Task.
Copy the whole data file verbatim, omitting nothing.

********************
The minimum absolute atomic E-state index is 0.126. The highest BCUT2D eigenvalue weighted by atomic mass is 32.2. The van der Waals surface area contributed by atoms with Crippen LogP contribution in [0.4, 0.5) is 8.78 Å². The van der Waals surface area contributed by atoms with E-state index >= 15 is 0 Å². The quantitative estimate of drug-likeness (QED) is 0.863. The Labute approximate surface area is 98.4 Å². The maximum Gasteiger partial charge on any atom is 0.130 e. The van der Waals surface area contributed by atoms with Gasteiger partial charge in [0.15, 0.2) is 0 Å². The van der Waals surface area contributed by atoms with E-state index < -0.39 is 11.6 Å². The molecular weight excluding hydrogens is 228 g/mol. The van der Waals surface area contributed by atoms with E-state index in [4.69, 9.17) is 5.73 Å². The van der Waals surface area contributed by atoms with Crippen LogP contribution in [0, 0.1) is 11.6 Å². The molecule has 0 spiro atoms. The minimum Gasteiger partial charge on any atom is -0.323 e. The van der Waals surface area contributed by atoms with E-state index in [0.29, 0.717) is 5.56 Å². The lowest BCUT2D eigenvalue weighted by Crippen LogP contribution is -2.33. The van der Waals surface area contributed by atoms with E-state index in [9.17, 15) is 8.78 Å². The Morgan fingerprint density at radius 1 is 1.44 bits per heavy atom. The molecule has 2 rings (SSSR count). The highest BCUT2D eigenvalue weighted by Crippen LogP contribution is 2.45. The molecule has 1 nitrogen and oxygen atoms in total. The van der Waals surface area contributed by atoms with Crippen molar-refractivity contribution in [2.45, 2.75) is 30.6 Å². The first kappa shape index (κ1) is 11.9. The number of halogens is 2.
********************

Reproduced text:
The minimum absolute atomic E-state index is 0.126. The highest BCUT2D eigenvalue weighted by atomic mass is 32.2. The van der Waals surface area contributed by atoms with Crippen LogP contribution in [0.4, 0.5) is 8.78 Å². The van der Waals surface area contributed by atoms with E-state index >= 15 is 0 Å². The quantitative estimate of drug-likeness (QED) is 0.863. The Labute approximate surface area is 98.4 Å². The maximum Gasteiger partial charge on any atom is 0.130 e. The van der Waals surface area contributed by atoms with Gasteiger partial charge in [0.15, 0.2) is 0 Å². The van der Waals surface area contributed by atoms with E-state index < -0.39 is 11.6 Å². The molecular weight excluding hydrogens is 228 g/mol. The van der Waals surface area contributed by atoms with E-state index in [4.69, 9.17) is 5.73 Å². The van der Waals surface area contributed by atoms with Crippen LogP contribution in [0, 0.1) is 11.6 Å². The molecule has 0 spiro atoms. The minimum Gasteiger partial charge on any atom is -0.323 e. The van der Waals surface area contributed by atoms with E-state index in [0.29, 0.717) is 5.56 Å². The lowest BCUT2D eigenvalue weighted by Crippen LogP contribution is -2.33. The van der Waals surface area contributed by atoms with E-state index in [9.17, 15) is 8.78 Å². The Morgan fingerprint density at radius 1 is 1.44 bits per heavy atom. The molecule has 2 rings (SSSR count). The highest BCUT2D eigenvalue weighted by Crippen LogP contribution is 2.45. The molecule has 1 nitrogen and oxygen atoms in total. The van der Waals surface area contributed by atoms with Crippen molar-refractivity contribution in [2.45, 2.75) is 30.6 Å². The first kappa shape index (κ1) is 11.9. The number of halogens is 2.